"Finally, we are required to consider formally whether the Respondent has established a potentially fair reason for dismissal and acted reasonably in dismissing the Claimant, within the provisions of section 98(2) ERA and 98(4). We confirm our view that the Respondent has not established such a reason in all the circumstances of this case and that the Claimant's unfair dismissal claim succeeds."

In all the circumstances of this case, there was really no need to say any more than that. On all the findings made leading to the conclusion that the Claimant had been constructively dismissed, it was patently obvious that that constructive dismissal was unfair. So, the appeal in relation to constructive dismissal fails.

  1. There were various other complaints in Mr Hutchin's skeleton about the extent of cross examination of the Claimant that was allowed and about the Employment Tribunal's decision that the Claimant had informed the Respondent of his medical condition. Those were not really pressed and are, in our view, hopeless. The cross examination was a matter for case management, the topic that he apparently was not allowed to cross examine the Claimant on – and we do not have any evidence about it – was not directly relevant, and the time when the Claimant informed the Respondent of his medical condition was a question of fact for the Tribunal that we have already referred to and that cannot be assailed.
**The cross appeal**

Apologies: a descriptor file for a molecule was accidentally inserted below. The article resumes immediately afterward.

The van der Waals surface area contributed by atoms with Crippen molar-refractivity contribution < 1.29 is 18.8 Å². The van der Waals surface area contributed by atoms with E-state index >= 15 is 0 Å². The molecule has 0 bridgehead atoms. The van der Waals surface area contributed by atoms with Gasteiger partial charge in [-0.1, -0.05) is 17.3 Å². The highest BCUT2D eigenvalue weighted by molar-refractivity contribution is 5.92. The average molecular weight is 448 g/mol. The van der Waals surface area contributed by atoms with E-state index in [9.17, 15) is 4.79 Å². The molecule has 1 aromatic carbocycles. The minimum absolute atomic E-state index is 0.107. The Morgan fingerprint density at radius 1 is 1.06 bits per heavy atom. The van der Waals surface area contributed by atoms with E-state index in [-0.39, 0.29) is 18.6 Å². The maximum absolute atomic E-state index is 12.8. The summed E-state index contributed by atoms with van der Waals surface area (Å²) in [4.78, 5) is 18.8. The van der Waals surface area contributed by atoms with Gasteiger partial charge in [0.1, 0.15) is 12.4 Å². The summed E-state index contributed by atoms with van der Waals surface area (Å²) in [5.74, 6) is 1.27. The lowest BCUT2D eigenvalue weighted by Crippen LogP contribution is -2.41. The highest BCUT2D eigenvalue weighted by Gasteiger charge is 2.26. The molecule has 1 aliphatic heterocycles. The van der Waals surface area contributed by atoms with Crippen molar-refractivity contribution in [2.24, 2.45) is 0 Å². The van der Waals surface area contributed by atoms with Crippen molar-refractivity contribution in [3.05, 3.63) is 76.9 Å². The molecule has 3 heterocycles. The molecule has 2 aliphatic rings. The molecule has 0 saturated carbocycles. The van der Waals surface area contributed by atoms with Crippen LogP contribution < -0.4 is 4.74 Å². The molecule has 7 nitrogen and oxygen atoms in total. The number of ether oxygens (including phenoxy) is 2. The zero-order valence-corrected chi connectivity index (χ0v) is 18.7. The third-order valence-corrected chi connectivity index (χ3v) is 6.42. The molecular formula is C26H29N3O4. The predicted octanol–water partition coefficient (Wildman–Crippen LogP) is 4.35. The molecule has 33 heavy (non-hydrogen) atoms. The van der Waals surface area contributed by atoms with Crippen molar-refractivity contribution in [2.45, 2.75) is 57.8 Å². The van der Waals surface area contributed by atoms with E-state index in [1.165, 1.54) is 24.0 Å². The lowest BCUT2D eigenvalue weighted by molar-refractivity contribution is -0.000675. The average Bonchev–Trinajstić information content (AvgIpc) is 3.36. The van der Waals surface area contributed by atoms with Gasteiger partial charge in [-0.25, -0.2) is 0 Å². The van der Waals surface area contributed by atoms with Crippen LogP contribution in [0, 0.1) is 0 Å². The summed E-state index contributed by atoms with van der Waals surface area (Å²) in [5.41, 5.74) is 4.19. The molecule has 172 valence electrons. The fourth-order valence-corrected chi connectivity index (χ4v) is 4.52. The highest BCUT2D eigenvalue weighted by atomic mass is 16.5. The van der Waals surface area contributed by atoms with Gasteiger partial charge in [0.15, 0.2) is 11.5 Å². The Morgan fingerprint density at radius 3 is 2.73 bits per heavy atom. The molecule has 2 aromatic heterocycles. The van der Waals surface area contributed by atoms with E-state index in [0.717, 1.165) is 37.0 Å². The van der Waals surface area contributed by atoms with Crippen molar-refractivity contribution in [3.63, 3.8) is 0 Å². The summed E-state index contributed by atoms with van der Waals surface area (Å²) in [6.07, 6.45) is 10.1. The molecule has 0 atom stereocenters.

1. As we say, there was a cross appeal by the Claimant, although he did not appear, and we can deal with this very shortly but, we hope, fairly, given his own approach to that appeal set out in his skeleton, which says this:

"I wanted this ordeal to be over as soon as possible so I would have accepted the tribunal's decision but on hearing that the respondent was appealing I thought I would execute my right to do so and challenge some of the decisions that were made on the basis of misunderstanding and planned lack of evidence on the respondent's part […]."

  1. The skeleton argument raises a few points, which we identified with the assistance of Mr Hutchin. One, he says he was not guilty of any wrongdoing at the outset because his medical condition was such that he could not understand the quality of his actions. There is no evidence that this point was taken in the disciplinary hearing or before the Employment Tribunal, and in any event it is irrelevant to the finding of constructive dismissal, which is the basis of the Claimant's overall victory in this case. Two, he asked for the Tribunal to reconsider the outcome of the appeal heard by Ms Lowry. As far as we can see, that is a new point, and there is no basis for us reconsidering the outcome of an appeal. Three, he asks the Tribunal to review the decisions on direct discrimination on various grounds set out in paragraphs 35 and 36 of his Notice of Appeal. Either those points were taken into account or they amount to new material, which we cannot take into account anyway. We dismiss the cross appeal.
  1. So, the appeal succeeds on issues 2(c) and (d) set out at the beginning of the decision and fails on issue 4, constructive dismissal, and the cross-appeal is dismissed.

Published: 24/03/2013 09:47